Finding meaning in times of crisis

Wise people often find meaning in every crisis. This could be caused by different focus, reframing of the challenge into an opportunity, or creation of opportunities that did not exist before the crisis. More on the subject here, here, here, here, here, here, here, here, here, and here.


During the crisis, people tend to mobilize their inner resources. The whole purpose of stress in the animal kingdom is mobilizing enough blood to the brain and extremities for a successful outcome of a hunt or a fight over social dominance. Our stress is often misplaced. People who shine during a crisis, usually do not get enough challenges in regular life.

Instead, most of us do not really perform better in a crisis but invest resources in similar goals. Suddenly the competition between us is less important than collaboration, and the main challenges are the same for most of us. We feel greater empathy toward each other and greater social support. There is a new purpose, and it is common for many people.

This mobilization results in outstanding performance not of individuals, but of teams and societies.

Humility and compassion

Our regular goals seem irrelevant when our existence is in danger. Usually, governments do not release funds to poor and struggling, but in a crisis, huge funds are released. Competitors tend to collaborate for common survival. Luxury is less important than basic commodities.

This change of focus adds a new dimension to our humility. We do not feel invincible, smart enough for any challenge and vane enough to ask for more. Instead, we want to feel the emotional support and kindness of others, and we are also likely to be kinder.

We are more compassionate to others, as their situation is very similar to our own. Biologically we are biased to feel compassion to people similar to us: in genetic composition, social status or shared cultural values. When we face a common threat, it makes all of us more equal.

Take a timeout

Quite often, the chronic stress of normal existence is much worse than the stress of crisis handling. When we take a time-out from our regular duties, we free a lot of resources. If these resources are not immediately mobilized for the new goals, we have both time and resources to address different issues. We can finally do something we could previously only dream to do.

At the same time, we often get a huge change in our environment. There is a chance to get bored, but there are also new sensory inputs. We become more creative and can generate new revelations.


Partially due to the freed resources, and partially due to their mobilization, we are likely to notice the small things we usually miss. Basics stop to be so basic. Simple things like water, air, freedom to walk, even toilet paper, get a new appreciation. We do not need to practice mindfulness as we become naturally mindful.

While we tend to get more emotional, we also become better regulating our emotions. I am not really sure why. Possibly there is some mobilization in executive functions like we see in flashbulb memory effects.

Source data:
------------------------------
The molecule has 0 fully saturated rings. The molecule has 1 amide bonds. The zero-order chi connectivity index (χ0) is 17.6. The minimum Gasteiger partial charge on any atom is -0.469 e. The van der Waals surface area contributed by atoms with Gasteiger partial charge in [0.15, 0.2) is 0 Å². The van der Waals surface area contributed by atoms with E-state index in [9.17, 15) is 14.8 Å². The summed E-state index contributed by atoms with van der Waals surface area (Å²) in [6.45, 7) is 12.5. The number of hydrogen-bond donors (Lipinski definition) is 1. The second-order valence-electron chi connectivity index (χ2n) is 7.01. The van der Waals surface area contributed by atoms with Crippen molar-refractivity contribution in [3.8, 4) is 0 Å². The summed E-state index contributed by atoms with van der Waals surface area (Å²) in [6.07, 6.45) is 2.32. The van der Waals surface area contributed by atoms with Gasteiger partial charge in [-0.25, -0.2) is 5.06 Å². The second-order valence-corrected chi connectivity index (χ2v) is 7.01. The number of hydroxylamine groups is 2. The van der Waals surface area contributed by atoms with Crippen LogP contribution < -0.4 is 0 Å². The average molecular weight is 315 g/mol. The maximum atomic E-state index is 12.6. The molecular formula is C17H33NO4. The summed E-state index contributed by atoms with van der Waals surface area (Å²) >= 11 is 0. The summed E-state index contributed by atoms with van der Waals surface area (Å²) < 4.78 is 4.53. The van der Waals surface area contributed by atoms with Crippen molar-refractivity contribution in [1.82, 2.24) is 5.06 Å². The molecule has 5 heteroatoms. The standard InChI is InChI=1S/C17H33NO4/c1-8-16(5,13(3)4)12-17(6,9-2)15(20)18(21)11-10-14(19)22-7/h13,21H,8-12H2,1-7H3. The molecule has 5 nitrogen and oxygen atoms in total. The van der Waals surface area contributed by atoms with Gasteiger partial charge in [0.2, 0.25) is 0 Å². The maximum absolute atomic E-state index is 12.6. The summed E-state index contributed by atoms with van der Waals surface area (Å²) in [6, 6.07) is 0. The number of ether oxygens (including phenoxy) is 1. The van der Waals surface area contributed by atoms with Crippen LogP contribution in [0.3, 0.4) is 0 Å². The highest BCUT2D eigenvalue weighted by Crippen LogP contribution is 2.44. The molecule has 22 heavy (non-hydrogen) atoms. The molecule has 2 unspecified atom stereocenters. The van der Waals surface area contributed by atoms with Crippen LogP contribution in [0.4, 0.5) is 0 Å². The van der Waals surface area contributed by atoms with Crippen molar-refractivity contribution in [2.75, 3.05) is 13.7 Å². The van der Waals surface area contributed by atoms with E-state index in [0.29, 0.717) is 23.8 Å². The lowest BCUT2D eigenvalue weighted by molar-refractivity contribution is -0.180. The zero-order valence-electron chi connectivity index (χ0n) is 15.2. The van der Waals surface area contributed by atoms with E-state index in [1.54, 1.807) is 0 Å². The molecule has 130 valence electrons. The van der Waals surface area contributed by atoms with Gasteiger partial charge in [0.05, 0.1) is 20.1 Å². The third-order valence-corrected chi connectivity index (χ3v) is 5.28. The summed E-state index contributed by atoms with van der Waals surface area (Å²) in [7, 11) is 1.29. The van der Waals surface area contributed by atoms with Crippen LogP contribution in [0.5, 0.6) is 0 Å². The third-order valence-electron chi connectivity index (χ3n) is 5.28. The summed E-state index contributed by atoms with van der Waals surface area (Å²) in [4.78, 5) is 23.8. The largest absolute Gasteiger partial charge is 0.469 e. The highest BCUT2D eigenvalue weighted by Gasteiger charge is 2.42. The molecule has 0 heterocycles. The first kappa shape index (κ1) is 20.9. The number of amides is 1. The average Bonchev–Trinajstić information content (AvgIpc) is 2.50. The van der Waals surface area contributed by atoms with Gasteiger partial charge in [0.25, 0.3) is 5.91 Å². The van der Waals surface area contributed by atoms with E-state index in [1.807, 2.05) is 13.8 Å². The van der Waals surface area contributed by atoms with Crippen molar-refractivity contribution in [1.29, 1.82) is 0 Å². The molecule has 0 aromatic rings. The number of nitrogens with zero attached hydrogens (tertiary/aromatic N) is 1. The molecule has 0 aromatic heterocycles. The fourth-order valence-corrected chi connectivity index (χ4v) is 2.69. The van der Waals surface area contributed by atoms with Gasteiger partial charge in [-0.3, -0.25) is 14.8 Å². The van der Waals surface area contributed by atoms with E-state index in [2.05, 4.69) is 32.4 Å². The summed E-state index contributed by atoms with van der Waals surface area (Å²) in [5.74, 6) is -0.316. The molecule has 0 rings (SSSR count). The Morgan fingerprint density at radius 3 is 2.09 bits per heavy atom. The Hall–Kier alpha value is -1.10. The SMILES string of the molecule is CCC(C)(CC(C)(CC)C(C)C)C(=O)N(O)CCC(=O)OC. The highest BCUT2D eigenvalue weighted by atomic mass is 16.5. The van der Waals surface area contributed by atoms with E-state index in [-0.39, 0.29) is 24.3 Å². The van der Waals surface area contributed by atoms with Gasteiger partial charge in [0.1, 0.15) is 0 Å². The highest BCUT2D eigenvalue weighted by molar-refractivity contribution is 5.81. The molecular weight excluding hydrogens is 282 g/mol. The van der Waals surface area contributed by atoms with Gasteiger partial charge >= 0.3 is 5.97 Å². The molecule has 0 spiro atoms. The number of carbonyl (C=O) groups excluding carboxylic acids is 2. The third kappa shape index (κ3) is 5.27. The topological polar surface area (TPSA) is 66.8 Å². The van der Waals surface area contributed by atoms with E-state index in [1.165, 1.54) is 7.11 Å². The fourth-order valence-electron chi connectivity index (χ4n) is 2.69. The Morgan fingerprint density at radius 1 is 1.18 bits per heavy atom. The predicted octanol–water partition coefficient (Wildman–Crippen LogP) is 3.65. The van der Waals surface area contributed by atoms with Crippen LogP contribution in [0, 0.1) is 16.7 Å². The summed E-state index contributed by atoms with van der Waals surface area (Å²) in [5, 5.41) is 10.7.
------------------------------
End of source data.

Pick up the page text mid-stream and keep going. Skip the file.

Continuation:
Quite often a period of crisis is a period of changing structures. Old limitations often disappear, as the old structures are destroyed or flooded with challenges. The new structures might be more open for our participation or beneficial for us. Various new structures compete with each other and we have a chance to make a positive change in our lives.

This is true for all kinds of structures:

  • New opportunities for entrepreneurs as new social and technological needs spark innovation
  • Social evolution, making space for volunteers and lobbyists
  • A different form of education, curing some mistakes of the education system
  • A new daily routine, making space for things we could not previously do

We should embrace new structures, yet we should choose wisely the structures to embrace.


In times of crisis, information is power. Power holders try to manipulate the information we get. This is probably better than the panic mixed with disinformation abundant in social media. The mere challenge of getting reliable information sparks new ways of finding and processing the information itself. At the same time, we also get a new appreciation to information and knowledge.

Balance and humor

In the steady state, we experience a sort of balance. This balance is crucial for us to perform certain tasks almost automatically. As the balance shifts during a crisis, we get a higher level of ups and downs, we step out of our emotional comfort zone and often become more resilient.

This disbalance also creates a lot of funny situations. We have many opportunities to make fun of human nature. Laughing is something people learned to survive changes: old air and old emotions are pushed violently from our lungs, as new air comes into them. We can practice this as a breathing exercise, but laughter is much more natural.


From all of the new perspectives which we learn during a crisis, gratefulness stands out. We are grateful for our survival, to the resources that allow survival, and to the people who help us. No better time to start practicing gratefulness.

Doing nothing is hard

Times of crisis are often characterized by long and boring waits with short periods of extreme (and often violent) activity between them.  Doing nothing is often harder than facing our deepest fears. The ability to wait is precious, as it allows to choose the best timing for our activity.

“I can think. I can wait. I can fast.”

― Herman Hesse, Siddhartha

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